Welcome to the third and final instalment in our series on intellectual property (IP). Our recent podcast, Intellectual Property 101, addressed fundamental questions about IP, its role, the types, benefits, and strategies for small and medium-sized businesses. This article recaps the essential insights from the podcast and explores the power of IP and how it can be harnessed to benefit a business.
Innovation is the lifeblood of any successful business, irrespective of its size. In today’s innovation-driven world, grasping the basics of IP is not just beneficial, but essential for creators and businesses alike. The power of IP lies in its ability to provide businesses with a competitive advantage.
IP, at its core, is about protecting creations of the mind. IP is categorised into 4 main types that can be registered with IP Australia, the Australian government agency that administers IP rights:
- Trade marks protect your brand, and help customers distinguish your goods and services from competitors. You can use a registered trade mark to protect a logo, word, phrase, letter, number, sound, scent, picture, movement, aspect of packaging, or any combination of these. To check the potential registrability of your trade mark you can use IP Australia’s TM Checker tool
- Patents protect any device, substance, method or process that’s new, inventive and useful
- Design rights protect the overall appearance of your new and distinctive product
- Plant breeder’s rights protect new plant variety you have developed.
In addition to these, there are other types of IP not administered by IP Australia, such as copyright, which protects original artistic and literary works, circuit layouts, and trade secrets.
Why is IP important?
IP is an important consideration for your business as it protects what sets you apart from your competitors. Research from IP Australia has found that small businesses with IP rights employ more people, pay higher wages, and are twice as likely to experience high turnover growth than those without.
IP can offer your business the following benefits:
- Exclusivity: Registering your IP gives you the exclusive right to sell, promote, or develop a product for a certain length of time.
- Competitive advantage: IP rights can reduce the chance of your products and/or services being replicated, allowing you to decide who can use your IP and how it can be used.
- Revenue streams: You can sell your IP rights for financial gain, while licensing IP can open additional revenue channels.
- Attracting investment: IP assets can make your business more attractive to investors.
- Legal protection: Registered IP helps in safeguarding against infringement.
Crafting an IP strategy and commercialising your IP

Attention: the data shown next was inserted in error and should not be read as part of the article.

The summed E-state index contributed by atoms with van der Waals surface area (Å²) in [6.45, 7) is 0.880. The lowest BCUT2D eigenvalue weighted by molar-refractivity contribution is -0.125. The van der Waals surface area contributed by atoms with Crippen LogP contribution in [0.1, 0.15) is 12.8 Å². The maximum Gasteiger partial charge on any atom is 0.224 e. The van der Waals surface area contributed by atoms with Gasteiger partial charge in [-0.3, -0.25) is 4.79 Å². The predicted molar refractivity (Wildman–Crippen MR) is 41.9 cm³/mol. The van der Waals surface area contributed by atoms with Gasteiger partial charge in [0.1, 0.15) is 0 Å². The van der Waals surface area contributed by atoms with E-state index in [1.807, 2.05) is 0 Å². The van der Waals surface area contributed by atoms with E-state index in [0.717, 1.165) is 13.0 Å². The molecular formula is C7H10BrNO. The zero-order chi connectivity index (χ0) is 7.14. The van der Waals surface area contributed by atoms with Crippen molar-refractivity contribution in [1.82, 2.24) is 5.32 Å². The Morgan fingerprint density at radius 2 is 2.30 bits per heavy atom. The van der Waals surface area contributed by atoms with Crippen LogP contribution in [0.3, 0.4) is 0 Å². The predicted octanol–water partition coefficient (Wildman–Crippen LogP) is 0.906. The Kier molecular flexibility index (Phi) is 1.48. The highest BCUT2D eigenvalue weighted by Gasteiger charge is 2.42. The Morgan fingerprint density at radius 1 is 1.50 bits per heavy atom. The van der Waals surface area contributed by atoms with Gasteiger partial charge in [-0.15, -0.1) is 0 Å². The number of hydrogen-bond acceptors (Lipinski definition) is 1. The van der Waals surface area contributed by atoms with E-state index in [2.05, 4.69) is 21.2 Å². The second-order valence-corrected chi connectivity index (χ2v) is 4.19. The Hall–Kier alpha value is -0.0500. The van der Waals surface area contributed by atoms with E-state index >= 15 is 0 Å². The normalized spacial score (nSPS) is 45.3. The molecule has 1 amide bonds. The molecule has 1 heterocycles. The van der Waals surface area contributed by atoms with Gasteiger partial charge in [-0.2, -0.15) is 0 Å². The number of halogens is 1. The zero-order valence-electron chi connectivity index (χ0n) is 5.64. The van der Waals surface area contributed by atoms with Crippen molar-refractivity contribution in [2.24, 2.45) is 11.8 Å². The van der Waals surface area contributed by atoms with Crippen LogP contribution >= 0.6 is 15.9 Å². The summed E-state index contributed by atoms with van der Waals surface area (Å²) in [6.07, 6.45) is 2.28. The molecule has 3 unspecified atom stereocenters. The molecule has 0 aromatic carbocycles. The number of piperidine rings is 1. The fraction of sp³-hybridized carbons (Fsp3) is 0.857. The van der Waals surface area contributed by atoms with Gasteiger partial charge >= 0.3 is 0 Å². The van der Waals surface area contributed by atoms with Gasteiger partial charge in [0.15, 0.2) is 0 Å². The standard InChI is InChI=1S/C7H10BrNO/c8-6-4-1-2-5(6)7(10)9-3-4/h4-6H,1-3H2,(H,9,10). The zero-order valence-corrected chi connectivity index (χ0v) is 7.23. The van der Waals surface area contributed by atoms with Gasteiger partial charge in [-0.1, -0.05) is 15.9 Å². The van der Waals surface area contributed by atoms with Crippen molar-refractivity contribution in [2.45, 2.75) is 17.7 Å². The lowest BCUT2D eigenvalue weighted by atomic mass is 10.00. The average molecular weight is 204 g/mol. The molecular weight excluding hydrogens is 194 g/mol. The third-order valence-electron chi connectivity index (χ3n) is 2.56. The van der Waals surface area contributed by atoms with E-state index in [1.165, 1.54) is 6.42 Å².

An IP strategy aligns your business’s IP with its overall goals. Here are some steps you can take to create an IP Strategy and commercialise your IP:
- Identify your IP assets: The first step is to identify your business’s IP assets.
- Assess the value of your IP: Once you’ve identified your IP assets, assess their value. Businesses often value their physical assets but forget about valuing their IP. It’s important to recognise the value of these assets early and protect them for the future. This could involve determining how they contribute to your revenue, their potential for future earnings, and their importance in your industry.
- Secure your IP rights: Apply for the appropriate IP protection for your assets. Remember to keep your ideas a secret until you apply.
- Monitor your IP: Regularly monitor your IP to ensure it’s not being infringed upon. This could involve keeping an eye on your competitors and the market, and taking action if you discover any potential infringements.
- Leverage your IP: Look for opportunities to leverage your IP. This could involve licensing your IP to others, using it as collateral for a loan, or selling it outright.
- Review your IP strategy regularly: As your business grows and changes, so too should your IP strategy. Regularly review your strategy to ensure it aligns with your current business objectives and market conditions.
- Consider international protection: If you’re planning on doing business overseas, including manufacturing, consider international IP protection before you enter into those markets.
- Delve deeper into the world of IP by listening to our Intellectual Property 101 podcast.
- Take the necessary steps to protect your brand through IP rights such as trade marks. Get started on your own trade mark with the TM Checker tool.
- For an easy-to-understand overview of IP rights and best practices for managing and protecting these valuable assets, take a look at IP Australia’s IP basics guide.
- Consider consulting with an IP professional to develop an effective strategy tailored to your business needs.
Remember that IP is not just a legal tool but a strategic business asset. Whether you’re a budding entrepreneur or an established business, understanding and strategically managing your IP can be a game-changer for your business.